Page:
“Yeah, so?” says the young man.
“It stinks in here!” she squints. “You've got to wash this whole room”.
“Are you kidding?” the son says. “Wash it!?”
The mom says, “Let's wash it with Febreeze!”
(Bright, cheery music starts)
Mom and son blissfully squirt Febreeze all over his room, even taking a moment to breath deeply the wonderful, clean scent.
That is a commercial I see on T.V. almost every day. Marketing.
When you learn what Febreeze and other air cleaners are linked to, you will never use it again.
Back in 2007, there was a study done by the Natural Resources Defense Council (NRDC) that evaluated 14 air fresheners and found phthalates in 12 of them, including those labeled as “all-natural.”
Phthalates are hormone-disrupting chemicals and have been linked with childhood asthma.
And in 2009, a test by the Environmental Working Group (EWG) evaluated Febreeze to determine its safety as a school cleaning supply.
Results showed that the product (Hawaiian Aloha option) released 89 air contaminants, including one carcinogen.
We're talking chemicals that can cause some major health issues.
- Acetaldehyde: on California’s Prop 65 list for cancer and reproductive toxicity.
- Ethyl Acetate: a chemical toxic to the brain and nervous system.
- BHT: linked with neurotoxicity, hormone disruption, allergies, and irritation to the skin, eyes, or lungs.
- Propylene glycol: linked with allergies and skin and eye irritation.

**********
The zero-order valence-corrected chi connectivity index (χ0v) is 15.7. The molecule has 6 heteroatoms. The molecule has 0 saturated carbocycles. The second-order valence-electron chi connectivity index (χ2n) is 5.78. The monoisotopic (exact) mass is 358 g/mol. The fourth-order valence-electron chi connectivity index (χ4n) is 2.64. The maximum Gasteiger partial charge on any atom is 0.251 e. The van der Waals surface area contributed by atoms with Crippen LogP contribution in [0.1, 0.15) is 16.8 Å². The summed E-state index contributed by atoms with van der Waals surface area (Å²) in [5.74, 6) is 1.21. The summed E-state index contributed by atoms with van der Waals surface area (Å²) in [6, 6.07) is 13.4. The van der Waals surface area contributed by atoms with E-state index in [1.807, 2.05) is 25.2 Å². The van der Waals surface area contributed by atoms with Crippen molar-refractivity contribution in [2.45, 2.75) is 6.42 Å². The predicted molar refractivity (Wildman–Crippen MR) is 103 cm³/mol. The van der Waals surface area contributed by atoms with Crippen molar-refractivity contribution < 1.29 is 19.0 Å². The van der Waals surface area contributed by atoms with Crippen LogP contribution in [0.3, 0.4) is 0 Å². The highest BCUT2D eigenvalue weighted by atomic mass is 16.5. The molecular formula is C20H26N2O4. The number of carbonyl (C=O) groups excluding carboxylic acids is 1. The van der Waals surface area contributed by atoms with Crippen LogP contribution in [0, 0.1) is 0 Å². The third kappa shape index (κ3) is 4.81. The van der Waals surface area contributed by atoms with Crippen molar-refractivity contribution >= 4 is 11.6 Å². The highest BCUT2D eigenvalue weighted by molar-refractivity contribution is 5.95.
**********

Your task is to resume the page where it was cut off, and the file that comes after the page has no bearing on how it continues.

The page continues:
- 1,3-dichloro-2-propanol: also used in flame retardants, resins, plastics, and rubber; has been linked with cancer in animal studies, according to the California Environmental Protection Agency.
According to the label on Febreeze, the air freshener contains only an odor eliminator, water, fragrance, non-flammable natural propellant, and quality control ingredients.
Could they get any more vague?
Even the Environmental Protection Agency (EPA) warns against the use of indoor air fresheners: “There are four basic ingredients in air fresheners: formaldehyde, petroleum distillates, p-dichlorobenzene, and aerosol propellants. Air fresheners are usually highly flammable and also strong irritants to the eyes, skin, and throat.”
Here are Seven Reasons Why You Should NEVER Use Febreeze or Any Other Air Freshener
- Febreze and other air fresheners don't remove the odor molecules—they simply cover them up.
The odor molecules are still there, you just can’t detect them anymore. So after spraying the product, you’re not only inhaling the odor molecules, but the air freshener chemicals as well.
- Febreze contains chemicals linked to cancer.
- Febreze contains chemicals linked to hormone disruption and developmental problems.
- Febreze contains chemicals linked to neurotoxicity, which means the chemicals are poisonous to the nerves or nerve cells.
- Febreze contains chemicals that irritate the skin, eyes, and lungs.
- Febreze contains chemicals linked to allergies and asthma.
- Febreze doesn’t disclose any of these potentially harmful ingredients, so if it weren’t for studies like these by the EWG and the NRDC, we would have no idea what we were sniffing.